Patient Deterioration: Early Warning Signs
By Bette Case di Leonardi, PhD, RN-BC, Contributor
It is not uncommon for hospitalized patients to exhibit early warning signs before deteriorating. The key to optimal outcomes is recognition of these warning signs followed by an appropriate and timely response. Have you ever called the Rapid Response Team (RRT)? What triggered your call? In most U.S. hospitals, a single warning sign, such as a sudden drop in blood pressure, may trigger a call.
Very often, the feeling that “something is just not right” prompts the call. But is there a way to quantify what might be going wrong in order to address the problem earlier?
Enter the Early Warning Scoring System, or EWSS, which can encourage early intervention, timely transfer to a higher level of care and prevention of codes. EWSS originated in the United Kingdom. Over the last few years, U.S. hospitals have begun to utilize the tool here in the states. Implementing EWSS “adds another layer of early detection to the RRT system” (IHI, n.d.) and allows the healthcare team to intervene earlier.
One widely used version is the Modified Early Warning System (MEWS). Healthcare personnel enter vital signs on a chart form that has red-shaded zones to identify findings outside the normal range for six vital signs, namely: Respiratory rate, heart rate, systolic blood pressure, level of consciousness, temperature and hourly urinary output.
When any one of these signs falls into a red zone, the nurse determines a MEWS score for the patient, assigning a number between 0-3 to each of the six vital signs (as shown in the MEWS algorithm chart, below). The nurse then adds the individual scores for a total MEWS score. If the total score is 4 or higher, the nurse is to call the patient’s provider and alert the RRT
Click chart for larger view:
Hospitals’ protocols and procedures vary in the use of EWSS. Some use the RRT for consultation as well as intervention. Other institutions may not utilize all six of the MEWS parameters, or may modify the tool for specific patient populations such as pediatrics or obstetrics (Duncan, et al., 2012).
In some settings, vital signs entered into the EMR “automatically populate a data warehouse that supports a patient risk tool that includes early warning scores for the previous four days as well as patient lab values for the last eight hours, key medications, and so forth. The patient risk tool also shows graphs of patient vitals for the past 48 hours.” The nurse evaluates these reports and decides whether to call the attending physician, alert the RRT, or continue to monitor the patient (IHI, n.d.). Another teaching hospital color codes their levels of EWSS scores (Duncan, et al., 2012):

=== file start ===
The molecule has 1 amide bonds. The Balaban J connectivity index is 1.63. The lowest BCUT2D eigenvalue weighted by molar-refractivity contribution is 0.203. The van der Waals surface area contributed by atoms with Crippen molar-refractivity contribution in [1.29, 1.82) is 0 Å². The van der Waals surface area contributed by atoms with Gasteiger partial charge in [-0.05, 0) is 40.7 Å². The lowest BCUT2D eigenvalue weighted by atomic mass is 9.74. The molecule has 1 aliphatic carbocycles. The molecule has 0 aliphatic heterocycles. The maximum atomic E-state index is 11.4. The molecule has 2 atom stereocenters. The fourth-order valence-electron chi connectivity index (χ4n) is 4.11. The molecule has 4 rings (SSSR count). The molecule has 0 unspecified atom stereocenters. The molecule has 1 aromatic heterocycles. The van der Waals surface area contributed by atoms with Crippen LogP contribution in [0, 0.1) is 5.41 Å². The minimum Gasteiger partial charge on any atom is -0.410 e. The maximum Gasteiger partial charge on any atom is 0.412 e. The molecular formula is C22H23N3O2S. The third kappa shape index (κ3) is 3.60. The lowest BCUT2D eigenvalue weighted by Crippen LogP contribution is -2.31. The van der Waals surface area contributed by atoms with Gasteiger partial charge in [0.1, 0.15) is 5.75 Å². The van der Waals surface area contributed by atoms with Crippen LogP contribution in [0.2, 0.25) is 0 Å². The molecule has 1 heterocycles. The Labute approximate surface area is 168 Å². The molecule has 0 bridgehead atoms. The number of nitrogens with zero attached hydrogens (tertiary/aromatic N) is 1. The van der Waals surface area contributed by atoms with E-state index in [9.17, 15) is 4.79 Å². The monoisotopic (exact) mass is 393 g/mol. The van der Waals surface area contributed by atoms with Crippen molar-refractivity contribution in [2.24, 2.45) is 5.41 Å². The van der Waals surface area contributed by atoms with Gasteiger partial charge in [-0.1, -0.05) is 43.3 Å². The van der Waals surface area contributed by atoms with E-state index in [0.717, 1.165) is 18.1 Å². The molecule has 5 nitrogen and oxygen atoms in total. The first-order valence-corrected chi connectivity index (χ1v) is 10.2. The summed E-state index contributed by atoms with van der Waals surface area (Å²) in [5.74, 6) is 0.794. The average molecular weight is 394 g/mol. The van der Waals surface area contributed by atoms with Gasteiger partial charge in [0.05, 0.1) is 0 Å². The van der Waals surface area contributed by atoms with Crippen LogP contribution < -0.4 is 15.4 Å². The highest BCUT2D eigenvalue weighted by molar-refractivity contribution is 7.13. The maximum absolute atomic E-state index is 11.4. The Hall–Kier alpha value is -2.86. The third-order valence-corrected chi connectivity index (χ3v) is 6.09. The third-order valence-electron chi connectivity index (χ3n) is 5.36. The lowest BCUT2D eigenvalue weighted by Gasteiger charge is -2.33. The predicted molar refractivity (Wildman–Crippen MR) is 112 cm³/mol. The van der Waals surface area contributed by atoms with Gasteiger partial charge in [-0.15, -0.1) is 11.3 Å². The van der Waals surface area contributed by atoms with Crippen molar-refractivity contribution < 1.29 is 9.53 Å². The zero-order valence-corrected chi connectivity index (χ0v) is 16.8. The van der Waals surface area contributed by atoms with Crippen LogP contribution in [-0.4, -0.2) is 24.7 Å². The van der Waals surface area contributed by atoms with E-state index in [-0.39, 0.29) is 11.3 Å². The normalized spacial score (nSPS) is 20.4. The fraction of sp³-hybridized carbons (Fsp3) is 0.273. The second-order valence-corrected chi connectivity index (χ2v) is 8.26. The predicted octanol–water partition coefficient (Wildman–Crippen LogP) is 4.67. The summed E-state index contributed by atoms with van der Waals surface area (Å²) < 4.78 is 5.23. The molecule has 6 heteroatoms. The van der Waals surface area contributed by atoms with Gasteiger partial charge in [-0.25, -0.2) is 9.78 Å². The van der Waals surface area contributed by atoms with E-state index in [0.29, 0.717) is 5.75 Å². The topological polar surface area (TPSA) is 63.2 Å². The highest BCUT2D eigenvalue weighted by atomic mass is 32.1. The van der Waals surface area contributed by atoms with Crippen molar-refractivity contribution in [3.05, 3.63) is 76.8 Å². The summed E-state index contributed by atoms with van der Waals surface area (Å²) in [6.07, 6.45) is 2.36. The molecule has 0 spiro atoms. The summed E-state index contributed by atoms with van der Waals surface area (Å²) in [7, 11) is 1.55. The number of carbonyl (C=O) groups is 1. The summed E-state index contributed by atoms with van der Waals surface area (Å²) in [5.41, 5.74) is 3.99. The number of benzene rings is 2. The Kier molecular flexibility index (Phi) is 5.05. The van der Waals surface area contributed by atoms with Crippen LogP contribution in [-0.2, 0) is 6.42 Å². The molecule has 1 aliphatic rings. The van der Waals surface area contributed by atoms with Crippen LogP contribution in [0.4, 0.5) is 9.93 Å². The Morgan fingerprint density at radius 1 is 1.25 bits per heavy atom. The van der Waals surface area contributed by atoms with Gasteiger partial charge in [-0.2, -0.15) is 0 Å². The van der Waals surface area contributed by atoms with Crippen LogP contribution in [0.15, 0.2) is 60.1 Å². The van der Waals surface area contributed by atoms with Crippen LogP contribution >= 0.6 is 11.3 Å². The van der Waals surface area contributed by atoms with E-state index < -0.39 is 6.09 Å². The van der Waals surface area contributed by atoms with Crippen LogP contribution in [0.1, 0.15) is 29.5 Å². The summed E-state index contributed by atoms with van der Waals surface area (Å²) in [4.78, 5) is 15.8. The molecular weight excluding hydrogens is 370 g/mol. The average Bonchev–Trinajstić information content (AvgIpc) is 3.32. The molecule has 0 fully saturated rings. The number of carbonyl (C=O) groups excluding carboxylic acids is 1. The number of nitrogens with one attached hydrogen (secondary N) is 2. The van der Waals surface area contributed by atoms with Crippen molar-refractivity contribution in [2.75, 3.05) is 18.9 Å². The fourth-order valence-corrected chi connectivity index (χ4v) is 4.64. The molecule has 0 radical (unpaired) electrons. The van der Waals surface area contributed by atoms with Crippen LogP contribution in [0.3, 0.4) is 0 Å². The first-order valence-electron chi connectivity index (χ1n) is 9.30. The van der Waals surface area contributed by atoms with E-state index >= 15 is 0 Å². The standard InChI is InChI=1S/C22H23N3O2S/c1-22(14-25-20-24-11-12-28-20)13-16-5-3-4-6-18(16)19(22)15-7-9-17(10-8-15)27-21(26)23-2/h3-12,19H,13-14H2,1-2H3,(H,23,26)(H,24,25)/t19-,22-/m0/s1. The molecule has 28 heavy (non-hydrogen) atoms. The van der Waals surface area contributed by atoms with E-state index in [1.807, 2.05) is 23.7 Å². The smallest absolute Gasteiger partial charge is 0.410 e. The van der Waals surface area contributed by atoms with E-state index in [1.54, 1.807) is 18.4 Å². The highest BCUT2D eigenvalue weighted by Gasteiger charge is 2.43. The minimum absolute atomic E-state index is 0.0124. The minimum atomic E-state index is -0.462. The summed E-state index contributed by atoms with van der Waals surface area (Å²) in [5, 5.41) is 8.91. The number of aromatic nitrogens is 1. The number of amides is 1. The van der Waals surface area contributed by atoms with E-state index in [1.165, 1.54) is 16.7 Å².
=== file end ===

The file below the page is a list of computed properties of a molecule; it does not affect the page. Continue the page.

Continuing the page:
• Green = normal
• Yellow requires the charge nurse to reassess.
• Orange requires the charge nurse to reassess and notify the resident.
• Red requires that the nurse notify the RRT and resident.
• Orange or red requires resident-to-resident handoff reporting at the bedside.
Use these early warning signs to detect patient deterioration and gain the benefits of early intervention.
RN.com now offers a new course entitled: The Chain of Command Protects Your Patients and You. This 2 contact hour activity reviews some clinical examples of common risk-for-deterioration scenarios and early warning signs that should be acted upon immediately, and suggests ways in which the nurse can successfully navigate the chain of command to prioritize patient safety.
Duncan, K.D., McMullan, C., & Mills, B.M. (2012). Early warning systems: The next level of rapid response. Nursing2012, 42(2), 38 – 44. Retrieved from here
Institute for Healthcare Improvement [IHI]. (n.d.) Early warning systems: Scorecards that save lives. Retrieved from here.
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Bette Case Di Leonardi has worked in nursing, education and healthcare administration for more than 40 years and was among the first group of nurses certified in Nursing Professional Development. Today, Di Leonardi is an independent consultant who publishes and presents on a variety of professional and educational topics.